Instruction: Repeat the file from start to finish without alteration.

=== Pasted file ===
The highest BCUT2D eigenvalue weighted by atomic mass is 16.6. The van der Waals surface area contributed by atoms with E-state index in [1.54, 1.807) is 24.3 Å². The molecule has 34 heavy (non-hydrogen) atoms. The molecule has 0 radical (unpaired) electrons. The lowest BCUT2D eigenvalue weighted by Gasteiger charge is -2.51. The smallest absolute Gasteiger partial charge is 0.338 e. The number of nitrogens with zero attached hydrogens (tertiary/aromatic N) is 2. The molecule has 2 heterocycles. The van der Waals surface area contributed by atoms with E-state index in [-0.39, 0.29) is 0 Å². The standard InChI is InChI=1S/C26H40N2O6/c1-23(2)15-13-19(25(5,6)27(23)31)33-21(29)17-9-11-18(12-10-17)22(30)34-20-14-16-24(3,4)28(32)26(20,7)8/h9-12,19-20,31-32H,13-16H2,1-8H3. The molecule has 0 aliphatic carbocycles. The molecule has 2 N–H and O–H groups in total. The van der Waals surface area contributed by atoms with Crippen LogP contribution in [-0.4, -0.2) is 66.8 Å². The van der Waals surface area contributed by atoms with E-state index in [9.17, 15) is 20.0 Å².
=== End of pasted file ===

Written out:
The highest BCUT2D eigenvalue weighted by atomic mass is 16.6. The van der Waals surface area contributed by atoms with E-state index in [1.54, 1.807) is 24.3 Å². The molecule has 34 heavy (non-hydrogen) atoms. The molecule has 0 radical (unpaired) electrons. The lowest BCUT2D eigenvalue weighted by Gasteiger charge is -2.51. The smallest absolute Gasteiger partial charge is 0.338 e. The number of nitrogens with zero attached hydrogens (tertiary/aromatic N) is 2. The molecule has 2 heterocycles. The van der Waals surface area contributed by atoms with E-state index in [-0.39, 0.29) is 0 Å². The standard InChI is InChI=1S/C26H40N2O6/c1-23(2)15-13-19(25(5,6)27(23)31)33-21(29)17-9-11-18(12-10-17)22(30)34-20-14-16-24(3,4)28(32)26(20,7)8/h9-12,19-20,31-32H,13-16H2,1-8H3. The molecule has 0 aliphatic carbocycles. The molecule has 2 N–H and O–H groups in total. The van der Waals surface area contributed by atoms with Crippen LogP contribution in [-0.4, -0.2) is 66.8 Å². The van der Waals surface area contributed by atoms with E-state index in [9.17, 15) is 20.0 Å².